Leon's English Tongue Twisters
Here are a few common tongue twisters
1. She sells sea shells by the sea shore.
Alliteration (below): Peter, piper, picked, peck, pickled, peppers.
2. Peter Piper picked a peck of pickled peppers. Now if Peter Piper picked a peck of pickled peppers, how many peppers did Peter Piper pick?
Alliterations (below): (1) wood, would; (2) woodchuck, chuck
3. If a woodchuck could chuck wood, how much wood would a woodchuck chuck? A woodchuck would chuck as much wood as a woodchuck could chuck, if a woodchuck could chuck wood.
By the way, Dr. Seuss's book of tongue twisters is GREAT! I love it! You can purchase it here!
More Books at the bottom of this page!
Here some original tongue twisters
For teaching the and phonemes:
First start with :
- Three thin thieves thought a thousand thoughts. Now if three thin thieves thought a thousand thoughts, how many thoughts did each thief think?
After the students master that one, move on to :
- That which is theirs is neither more nor less than that which is thine.
After the students master that both those above, start mixing and :
- This thing and that thing are better than those things. (...easy for native speakers, but not so easy for none natives).
- The thin thief went through that thicket over there.
If you really want to get tricky, add /t/ and /d/...
- A thorn adorned a thicket.
- If you buy a ticket to see the thicket, you get a thorn to adorn your thicket ticket.
- Charles Dickens had a thick thicket, which was adorned by a thousand thorns, and those thorns were adorned by a thousand tickets. He called it the "Dickens Ticket Thicket", and the Dickens Ticket Thicket was so thick that in the thick and thin of things I think it was the thickest ticket thicket that I'd ever seen.
Or try these... [Ads; please support Leon's Planet by clicking on the links to see the ads.]
Thomas Dundon drove down
town to Dove Drive.
And if you are an English teacher or English student in China, Japan, Korea, or any Spanish-speaking nation, you can really confuse the heck out of the students by doing a tongue twister with various combinations of /s/ and and and . In Korea, where students are often heard to say things like, "Sank you," and "I sink you should...", I would work on the /s/ and .
I suggest one starts with some easy tongue twisters, then get progressively harder (and longer):
- Theodore sees a door.
- Theodore sees a door and she adores Theodore.
- I sank you and you thanked me.
- I sank you and you thanked me; I think I'll sink you again.
- I thought I shot a dot.
- I thought I sought a shot of something super strong, but what I think I thought, and what I should have thought are surely not things that I like to think about for very long.
ADVANCED TONGUE TWISTERS:
- I thought I sought a shot, but I sought a thought instead. And the thought I sought was not a shot, but a thimble and a thread.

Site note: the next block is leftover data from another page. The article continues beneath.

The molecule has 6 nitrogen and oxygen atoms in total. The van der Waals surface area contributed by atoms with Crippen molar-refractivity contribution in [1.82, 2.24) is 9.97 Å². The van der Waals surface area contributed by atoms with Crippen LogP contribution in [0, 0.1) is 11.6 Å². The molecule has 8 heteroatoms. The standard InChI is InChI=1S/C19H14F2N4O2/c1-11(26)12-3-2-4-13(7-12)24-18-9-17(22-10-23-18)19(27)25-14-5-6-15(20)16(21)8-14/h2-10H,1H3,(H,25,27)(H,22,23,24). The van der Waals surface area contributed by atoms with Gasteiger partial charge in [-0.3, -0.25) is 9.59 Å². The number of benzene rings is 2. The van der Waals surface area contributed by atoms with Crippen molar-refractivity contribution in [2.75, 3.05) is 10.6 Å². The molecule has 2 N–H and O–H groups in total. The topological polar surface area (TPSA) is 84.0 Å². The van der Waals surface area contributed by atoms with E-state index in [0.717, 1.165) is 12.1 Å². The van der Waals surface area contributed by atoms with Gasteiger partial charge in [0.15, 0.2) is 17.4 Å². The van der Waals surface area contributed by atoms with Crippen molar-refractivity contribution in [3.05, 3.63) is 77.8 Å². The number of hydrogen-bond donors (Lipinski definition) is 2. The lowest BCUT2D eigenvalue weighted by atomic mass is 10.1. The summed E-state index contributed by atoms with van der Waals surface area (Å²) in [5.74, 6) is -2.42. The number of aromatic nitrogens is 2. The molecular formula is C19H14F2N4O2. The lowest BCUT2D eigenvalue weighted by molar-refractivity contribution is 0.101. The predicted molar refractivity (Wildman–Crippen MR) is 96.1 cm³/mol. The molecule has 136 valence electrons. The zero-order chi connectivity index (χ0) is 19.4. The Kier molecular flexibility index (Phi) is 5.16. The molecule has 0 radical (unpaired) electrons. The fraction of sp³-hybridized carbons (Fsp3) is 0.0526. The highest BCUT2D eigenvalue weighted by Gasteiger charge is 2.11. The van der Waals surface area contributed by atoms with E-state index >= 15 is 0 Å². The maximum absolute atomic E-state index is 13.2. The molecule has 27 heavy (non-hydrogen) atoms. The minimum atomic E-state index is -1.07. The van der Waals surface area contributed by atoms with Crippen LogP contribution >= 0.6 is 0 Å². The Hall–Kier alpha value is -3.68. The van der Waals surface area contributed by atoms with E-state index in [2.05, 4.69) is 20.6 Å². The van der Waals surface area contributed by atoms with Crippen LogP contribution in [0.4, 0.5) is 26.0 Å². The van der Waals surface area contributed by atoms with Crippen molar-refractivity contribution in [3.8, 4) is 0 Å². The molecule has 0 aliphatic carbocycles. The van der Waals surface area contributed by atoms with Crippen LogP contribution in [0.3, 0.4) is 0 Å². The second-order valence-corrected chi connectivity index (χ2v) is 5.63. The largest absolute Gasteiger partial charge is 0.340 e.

- She sees the three seas, and he sees that she sees what she sees when she sees the three seas.
The ultimate tongue twister of all time:
- I think that a thick, sick, chic chick surely, thoroughly sank its shank into the tank and drank.
How about some /f/ tongue twisters? [In Chinese, there is an /f/ phoneme, but in Korean and Japanese, there is no /f/ phoneme, which makes me wonder why they transliterate Mt. Fuji as "Mt. Fuji", instead of the correct, "Mt. Huji".]
The following tongue twisters is especially for the Japanese students:
- Five funny fairies found five funny frogs on Mount Huji. [NOT FUJI!!!!!]
- Hu had the flu, and when Hu flew the flu flew.
- Fu found four frosty frappuccinos, and who did he find with them? Four fabulous females.
- The foreheads of four heads were fairly hairy for foreheads.
For the Koreans, who have problems with /f/ and /p/...
- The four fleas are poor fleas.
- Let the four poor fleas flee, please.
- The four fathers found that poor fathers had forefathers who were poor fathers, too.
- Puns are fun, so have some fun with five fun puns! [see my Puns Page]
None of the following languages: Korean, Japanese, Chinese, have the phoneme /v/, but the Koreans use /b/ for /v/, and the Chinese use /w/ for /v/. I don't know what the Japanese do.
So, for the Koreans:
- I put some vile bile in a file and labeled it the "Vile Bile" file.
- "Berries vary very much," said the berry fairy very well.
- One should wear one's best vest for the fest. In other words, one should wear one's best fest vest.
And, for the Chinese:
- The best fest in the West is the Vest Fest.
- I'm very wary of very scary films.
- The very vile villain vied very vehemently for his village .
- Valerie values volleyball very much.
And, for the Spanish-speakers:
- She's says she's special since she's especially smart!
- She spies the special school, which is especially special because of the especially special students, who study especially studiously.
Books about Tongue Twisters!
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